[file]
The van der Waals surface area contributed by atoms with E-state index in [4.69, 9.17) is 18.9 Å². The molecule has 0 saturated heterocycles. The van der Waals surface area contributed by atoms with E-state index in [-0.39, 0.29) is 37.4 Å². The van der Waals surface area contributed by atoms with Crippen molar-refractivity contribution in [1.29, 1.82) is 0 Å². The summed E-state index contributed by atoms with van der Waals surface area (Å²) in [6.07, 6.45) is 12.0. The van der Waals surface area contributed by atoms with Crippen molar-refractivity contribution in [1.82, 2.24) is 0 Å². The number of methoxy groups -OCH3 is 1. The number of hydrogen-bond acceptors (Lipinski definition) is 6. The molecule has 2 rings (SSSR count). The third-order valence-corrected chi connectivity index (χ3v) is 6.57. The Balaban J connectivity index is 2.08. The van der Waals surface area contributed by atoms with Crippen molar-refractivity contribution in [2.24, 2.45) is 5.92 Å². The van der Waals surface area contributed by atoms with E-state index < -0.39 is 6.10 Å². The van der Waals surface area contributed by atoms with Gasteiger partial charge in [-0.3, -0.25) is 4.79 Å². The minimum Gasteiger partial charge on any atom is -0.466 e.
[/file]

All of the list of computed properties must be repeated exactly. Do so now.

The van der Waals surface area contributed by atoms with E-state index in [4.69, 9.17) is 18.9 Å². The molecule has 0 saturated heterocycles. The van der Waals surface area contributed by atoms with E-state index in [-0.39, 0.29) is 37.4 Å². The van der Waals surface area contributed by atoms with Crippen molar-refractivity contribution in [1.29, 1.82) is 0 Å². The summed E-state index contributed by atoms with van der Waals surface area (Å²) in [6.07, 6.45) is 12.0. The van der Waals surface area contributed by atoms with Crippen molar-refractivity contribution in [1.82, 2.24) is 0 Å². The number of methoxy groups -OCH3 is 1. The number of hydrogen-bond acceptors (Lipinski definition) is 6. The molecule has 2 rings (SSSR count). The third-order valence-corrected chi connectivity index (χ3v) is 6.57. The Balaban J connectivity index is 2.08. The van der Waals surface area contributed by atoms with Crippen molar-refractivity contribution in [2.24, 2.45) is 5.92 Å². The van der Waals surface area contributed by atoms with E-state index < -0.39 is 6.10 Å². The van der Waals surface area contributed by atoms with Gasteiger partial charge in [-0.3, -0.25) is 4.79 Å². The minimum Gasteiger partial charge on any atom is -0.466 e.